Each year, the Worldwatch Institute publishes its flagship State of the World report. The 2013 edition is organized around whether sustainability is still an attainable goal. In the opening chapter, Worldwatch President Robert Englemen asks starkly, “In the wake of failed international environmental and climate summits, when national governments take no actions commensurate with the risk of catastrophic environmental change, are there ways humanity might still alter current behaviors to make them sustainable? Is sustainability still possible?”
This is similar to the starting point for a new report from SustainAbility and GlobeScan, Changing Tack: Extending Corporate Leadership on Sustainable Development. The report is the final, summative output of The Regeneration Roadmap, an 18-month project designed to assess progress on sustainable development during the last 25 years, and to consider how to more thoroughly accelerate and scale such progress in response to the growing urgency of economic, social and environmental challenges today.
Not surprisingly, Changing Tack finds that the macro picture isn’t very good. Despite decades of well-intentioned effort and dialogue, as well as genuine improvement in social and economic welfare in many parts of the world, nearly every metric of global environmental health is still moving in the wrong direction, while inequity, volatility and political upheaval continue to cause damaging social disruptions in rich and poor countries alike. Taken together, these trends threaten to undermine or reverse progress on development more generally, and to severely constrain opportunities for future prosperity.
This is the sustainable development challenge in a nutshell, and Changing Tack joins a chorus of voices proclaiming we still have a long way to go to improve the overall outlook. That perspective doesn’t overlook the great number of positive examples and trends we do observe, which, even if not yet adequate in macro terms, are both encouraging and important. Indeed, real change is often the result of years and years of trial and error, accumulated effort and plenty of starts and stops along the way. As such, it is likely that we wouldn’t recognize a meaningful tipping point on sustainable development until well after it has occurred. Still, it is not radical to acknowledge that more and faster progress is needed in order for civilization to outrun the worst of what the future may hold.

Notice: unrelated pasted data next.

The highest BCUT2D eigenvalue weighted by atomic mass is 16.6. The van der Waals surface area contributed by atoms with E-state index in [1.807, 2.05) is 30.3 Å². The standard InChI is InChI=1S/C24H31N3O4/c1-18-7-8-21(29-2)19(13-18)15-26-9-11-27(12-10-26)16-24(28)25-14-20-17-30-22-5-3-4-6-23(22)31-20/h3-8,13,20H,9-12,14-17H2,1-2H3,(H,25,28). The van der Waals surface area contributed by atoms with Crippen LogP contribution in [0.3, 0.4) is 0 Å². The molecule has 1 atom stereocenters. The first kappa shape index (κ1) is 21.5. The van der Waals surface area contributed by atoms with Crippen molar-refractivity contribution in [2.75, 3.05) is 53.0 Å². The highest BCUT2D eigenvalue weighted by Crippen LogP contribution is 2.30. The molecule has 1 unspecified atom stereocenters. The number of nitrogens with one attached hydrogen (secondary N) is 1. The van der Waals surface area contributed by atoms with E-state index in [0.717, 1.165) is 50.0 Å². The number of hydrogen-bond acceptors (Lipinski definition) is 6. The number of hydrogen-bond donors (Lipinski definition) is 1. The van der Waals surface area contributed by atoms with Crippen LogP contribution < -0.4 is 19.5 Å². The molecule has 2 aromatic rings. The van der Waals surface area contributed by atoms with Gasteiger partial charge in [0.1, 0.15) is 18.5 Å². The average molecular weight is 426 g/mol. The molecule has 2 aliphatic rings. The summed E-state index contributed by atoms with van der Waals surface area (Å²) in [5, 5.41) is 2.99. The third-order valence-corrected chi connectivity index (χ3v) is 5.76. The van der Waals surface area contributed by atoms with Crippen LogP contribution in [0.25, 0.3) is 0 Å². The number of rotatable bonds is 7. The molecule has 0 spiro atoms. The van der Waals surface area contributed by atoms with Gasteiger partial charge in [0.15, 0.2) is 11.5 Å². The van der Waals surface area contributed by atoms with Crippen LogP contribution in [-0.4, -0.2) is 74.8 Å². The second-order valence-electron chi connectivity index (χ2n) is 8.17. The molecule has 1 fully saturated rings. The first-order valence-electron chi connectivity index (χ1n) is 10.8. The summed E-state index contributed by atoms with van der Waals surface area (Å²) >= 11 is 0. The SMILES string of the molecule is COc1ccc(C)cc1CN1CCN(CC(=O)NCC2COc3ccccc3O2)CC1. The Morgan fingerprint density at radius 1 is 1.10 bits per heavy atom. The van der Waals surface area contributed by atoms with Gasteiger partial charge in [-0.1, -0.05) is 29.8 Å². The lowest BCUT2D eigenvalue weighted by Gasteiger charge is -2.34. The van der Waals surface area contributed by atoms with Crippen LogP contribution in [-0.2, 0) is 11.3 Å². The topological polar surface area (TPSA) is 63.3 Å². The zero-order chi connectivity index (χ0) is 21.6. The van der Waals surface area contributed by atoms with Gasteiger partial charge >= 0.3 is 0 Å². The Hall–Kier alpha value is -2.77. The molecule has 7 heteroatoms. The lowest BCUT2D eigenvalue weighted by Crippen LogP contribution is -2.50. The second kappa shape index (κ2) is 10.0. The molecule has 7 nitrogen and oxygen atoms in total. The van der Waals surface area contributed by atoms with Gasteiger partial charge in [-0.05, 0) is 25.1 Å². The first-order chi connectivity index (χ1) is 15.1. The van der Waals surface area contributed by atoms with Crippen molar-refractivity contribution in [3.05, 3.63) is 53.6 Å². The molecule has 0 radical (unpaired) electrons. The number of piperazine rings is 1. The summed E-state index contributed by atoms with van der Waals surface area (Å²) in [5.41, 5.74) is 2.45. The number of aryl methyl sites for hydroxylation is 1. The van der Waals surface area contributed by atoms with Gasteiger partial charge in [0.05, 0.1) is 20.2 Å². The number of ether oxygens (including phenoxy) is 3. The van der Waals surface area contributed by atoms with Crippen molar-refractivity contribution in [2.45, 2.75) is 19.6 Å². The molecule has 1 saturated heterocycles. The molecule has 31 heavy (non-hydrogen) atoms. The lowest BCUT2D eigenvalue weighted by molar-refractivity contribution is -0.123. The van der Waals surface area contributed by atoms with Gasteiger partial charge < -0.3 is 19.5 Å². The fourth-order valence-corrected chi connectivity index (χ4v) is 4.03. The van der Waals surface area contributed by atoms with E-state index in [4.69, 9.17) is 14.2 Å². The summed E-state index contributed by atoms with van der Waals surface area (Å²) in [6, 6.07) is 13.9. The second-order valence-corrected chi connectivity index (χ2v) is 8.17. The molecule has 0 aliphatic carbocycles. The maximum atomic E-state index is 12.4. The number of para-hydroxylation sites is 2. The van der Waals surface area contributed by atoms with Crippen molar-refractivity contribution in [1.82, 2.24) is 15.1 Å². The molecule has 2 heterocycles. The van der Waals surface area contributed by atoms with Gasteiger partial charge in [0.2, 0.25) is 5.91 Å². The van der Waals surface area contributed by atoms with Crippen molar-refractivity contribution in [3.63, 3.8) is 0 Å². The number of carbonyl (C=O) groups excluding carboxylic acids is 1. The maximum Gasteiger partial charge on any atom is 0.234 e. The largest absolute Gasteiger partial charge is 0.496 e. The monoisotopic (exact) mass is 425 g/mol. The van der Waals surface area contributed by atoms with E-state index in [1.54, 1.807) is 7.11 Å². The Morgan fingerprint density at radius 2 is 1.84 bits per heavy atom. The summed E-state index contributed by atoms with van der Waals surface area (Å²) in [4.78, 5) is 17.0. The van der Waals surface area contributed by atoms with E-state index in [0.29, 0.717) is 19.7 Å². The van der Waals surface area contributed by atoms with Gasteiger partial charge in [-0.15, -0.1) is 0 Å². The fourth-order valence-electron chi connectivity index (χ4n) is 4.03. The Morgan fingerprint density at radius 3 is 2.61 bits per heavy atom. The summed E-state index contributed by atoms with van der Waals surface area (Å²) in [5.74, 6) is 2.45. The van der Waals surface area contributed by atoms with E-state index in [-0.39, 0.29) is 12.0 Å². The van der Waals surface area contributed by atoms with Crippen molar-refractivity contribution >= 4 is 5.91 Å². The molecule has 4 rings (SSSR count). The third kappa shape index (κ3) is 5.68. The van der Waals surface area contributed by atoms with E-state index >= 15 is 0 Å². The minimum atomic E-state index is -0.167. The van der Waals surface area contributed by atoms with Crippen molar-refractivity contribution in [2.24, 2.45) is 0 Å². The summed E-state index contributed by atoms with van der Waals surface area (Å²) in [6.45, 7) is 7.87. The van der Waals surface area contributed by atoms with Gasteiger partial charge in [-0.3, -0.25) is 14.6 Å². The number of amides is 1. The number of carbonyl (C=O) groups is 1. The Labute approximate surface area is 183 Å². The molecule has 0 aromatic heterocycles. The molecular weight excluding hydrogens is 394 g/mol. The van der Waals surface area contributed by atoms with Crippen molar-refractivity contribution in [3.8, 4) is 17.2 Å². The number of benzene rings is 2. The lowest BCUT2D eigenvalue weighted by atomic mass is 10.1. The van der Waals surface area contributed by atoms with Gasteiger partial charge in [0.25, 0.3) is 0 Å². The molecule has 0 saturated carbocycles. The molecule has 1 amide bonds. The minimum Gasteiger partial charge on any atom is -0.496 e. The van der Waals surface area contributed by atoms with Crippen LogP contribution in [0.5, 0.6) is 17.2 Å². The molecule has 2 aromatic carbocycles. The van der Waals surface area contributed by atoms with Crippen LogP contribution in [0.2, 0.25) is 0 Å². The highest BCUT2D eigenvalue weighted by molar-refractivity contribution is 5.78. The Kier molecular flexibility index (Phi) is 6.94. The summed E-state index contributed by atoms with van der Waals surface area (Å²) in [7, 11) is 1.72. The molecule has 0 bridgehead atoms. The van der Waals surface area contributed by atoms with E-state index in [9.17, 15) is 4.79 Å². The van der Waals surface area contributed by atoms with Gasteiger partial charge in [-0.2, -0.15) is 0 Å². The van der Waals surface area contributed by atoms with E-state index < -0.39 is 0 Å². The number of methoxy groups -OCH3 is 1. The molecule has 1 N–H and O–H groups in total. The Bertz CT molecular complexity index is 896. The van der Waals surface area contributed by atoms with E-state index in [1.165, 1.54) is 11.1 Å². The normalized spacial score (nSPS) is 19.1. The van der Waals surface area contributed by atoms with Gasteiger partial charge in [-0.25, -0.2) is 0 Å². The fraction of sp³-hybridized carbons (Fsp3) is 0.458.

While acknowledging the vital role of both civil society and governments in driving the agenda early on, Changing Tack recognizes the increasing role and importance of private-sector leadership today, and while others (particularly governments) cannot be left behind, we see the private sector as having the greatest potential to drive forward progress in the short term.
This conclusion is partly a response to stubborn reality: as Rio+20 and recent climate change summits have proved, governments are still largely incapable of delivering meaningful, enforceable international policy frameworks for critical issues, and civil society organizations (for now) lack adequate influence and resources to compel them to do so. It also rests on the view that business has both the reasons and resources needed to chart the course toward a more sustainable global economy, and to pull governments, consumers and other critical actors along with them.
Building on this view, Changing Tack‘s central conclusion is that leading global companies – many of which already have embraced a significant commitment to sustainability – now have both the imperative and opportunity to demonstrate “extended” leadership, in order to accelerate their own and others’ progress. This refers specifically to the ways in which companies can further focus and optimize their own strategy and actions on sustainability, while also extending their effort and influence in order to reshape the larger systems – industries, markets, cultures – of which they are a part.
To guide companies on this journey, the report prescribes concentrated effort across six attributes of extended leadership, or those things that businesses not only can control and do directly, but also apply effectively to reshape larger systems, so that business and society generally may continue to thrive.
Even in the face of present challenges, we remain optimistic that we can shape a sustainable economy by mid-century. This will require putting the pre-conditions in place during this decade to allow exponential progress from 2020 through 2050. Changing Tack describes what is required of business particularly, in order to set the stage. We hope more companies heed its call.
This post originally appeared on the GreenBiz.com website.
Chris Guenther is Executive Director of SustainAbility.